Would They Be Amused?


Star Street W2 7.04

In my ‘Farringdon and Paddington’ post of two days ago, I featured a view of the Paddington Basin Development from Praed Street. Here is one from Star Street W2. Several million pounds, even then, was required to purchase one of the top floor apartments. Perhaps the terra cotta arcs are an attempt to remain in keeping with the chimney pots of the older terraces. Central Wash laundrette is still in business at 17 Star Street.

This photograph is the first of a batch of a dozen Streets of London series colour slides from July 2004, that I scanned today. Star Street lies parallel and between the equally parallel Praed Street and Sussex Gardens, the latter of which form a rectangle with Edgware and Bayswater Roads. This contains a network of smaller streets

Porchester Place W2 7.04

one of which is Porchester Place W2. This is of course part of the London Borough of Westminster, prepared to spend money on hanging baskets in honour of its visitors.

Connaught Square W2 7.04

Another is Connaught Square W2, leading  to Hyde Park Square where, 3 years on, I was to take out a nightmare rental, the story of which is told in AAARGH!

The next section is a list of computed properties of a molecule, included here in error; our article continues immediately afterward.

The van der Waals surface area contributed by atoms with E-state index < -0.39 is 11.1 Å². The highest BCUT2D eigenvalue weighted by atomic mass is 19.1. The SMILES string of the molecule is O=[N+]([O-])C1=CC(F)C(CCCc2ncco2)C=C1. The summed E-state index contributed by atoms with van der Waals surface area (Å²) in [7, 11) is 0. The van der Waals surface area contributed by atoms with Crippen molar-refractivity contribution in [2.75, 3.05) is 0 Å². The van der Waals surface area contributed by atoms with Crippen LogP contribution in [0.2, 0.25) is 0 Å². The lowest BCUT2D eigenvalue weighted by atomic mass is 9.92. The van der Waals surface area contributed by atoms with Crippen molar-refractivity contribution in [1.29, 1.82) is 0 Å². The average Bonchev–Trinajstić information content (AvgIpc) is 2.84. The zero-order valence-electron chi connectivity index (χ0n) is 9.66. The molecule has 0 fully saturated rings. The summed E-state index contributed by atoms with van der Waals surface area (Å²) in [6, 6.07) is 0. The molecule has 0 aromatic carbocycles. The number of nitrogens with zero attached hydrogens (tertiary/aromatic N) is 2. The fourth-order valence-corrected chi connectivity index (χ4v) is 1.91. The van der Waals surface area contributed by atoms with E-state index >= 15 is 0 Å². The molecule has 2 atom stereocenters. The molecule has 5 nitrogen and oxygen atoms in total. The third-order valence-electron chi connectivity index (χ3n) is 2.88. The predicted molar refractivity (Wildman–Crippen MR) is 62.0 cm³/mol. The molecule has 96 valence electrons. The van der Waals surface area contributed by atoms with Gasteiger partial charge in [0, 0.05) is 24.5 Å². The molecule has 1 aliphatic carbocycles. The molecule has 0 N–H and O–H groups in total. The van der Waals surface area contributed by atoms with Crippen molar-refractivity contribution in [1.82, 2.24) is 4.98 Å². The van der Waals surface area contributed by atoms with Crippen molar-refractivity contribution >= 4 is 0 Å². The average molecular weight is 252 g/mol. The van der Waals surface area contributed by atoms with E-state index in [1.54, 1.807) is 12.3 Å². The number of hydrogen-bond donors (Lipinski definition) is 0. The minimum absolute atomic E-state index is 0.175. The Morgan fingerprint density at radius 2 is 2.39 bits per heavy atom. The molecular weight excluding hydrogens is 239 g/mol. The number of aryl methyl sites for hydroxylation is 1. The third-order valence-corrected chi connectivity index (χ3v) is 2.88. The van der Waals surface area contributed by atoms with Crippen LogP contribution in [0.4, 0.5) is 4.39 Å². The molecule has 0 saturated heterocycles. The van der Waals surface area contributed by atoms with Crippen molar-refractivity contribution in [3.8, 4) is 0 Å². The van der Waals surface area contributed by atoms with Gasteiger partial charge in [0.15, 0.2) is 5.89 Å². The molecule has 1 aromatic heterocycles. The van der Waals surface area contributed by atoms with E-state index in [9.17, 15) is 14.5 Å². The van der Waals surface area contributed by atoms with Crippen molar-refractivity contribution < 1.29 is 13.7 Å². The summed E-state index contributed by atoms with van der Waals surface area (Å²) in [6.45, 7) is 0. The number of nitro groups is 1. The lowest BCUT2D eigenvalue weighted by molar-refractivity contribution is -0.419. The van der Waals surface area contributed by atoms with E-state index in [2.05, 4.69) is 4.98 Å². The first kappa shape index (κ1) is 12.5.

Seymour Street/Connaught Square W2 7.04

Seymour Street W2 crosses Edgware Road, and runs through Portman Square to Wigmore Street. What, I wondered, was this woman’s relationship with the child in the buggy.

Dunraven Street/North Row W1 7.04

Dunraven Street W1 lies parallel to Park Lane. North Row runs alongside Oxford Street. Marble Arch is very nearby, beyond the Big Bus Company‘s tour transport. The trees are in Hyde Park. I’m not sure who the uniformed gent represents.

Park Street W1 7.04

A major refurbishment was underway in whichever this was of the streets crossed by Park Street W1, and leading directly into Park Lane.

Adam's Row W1 7.04

Park Street leads us into the heart of Mayfair with its splendid buildings viewed here from Adam’s Row. Six months ago you could rent a 1 bedroom flat in Adam’s Row for £4,225 per calendar month. That was on the first floor of a period coach house., in other words not one of the grand apartments on view in this picture.

Carlos Place W1 7.04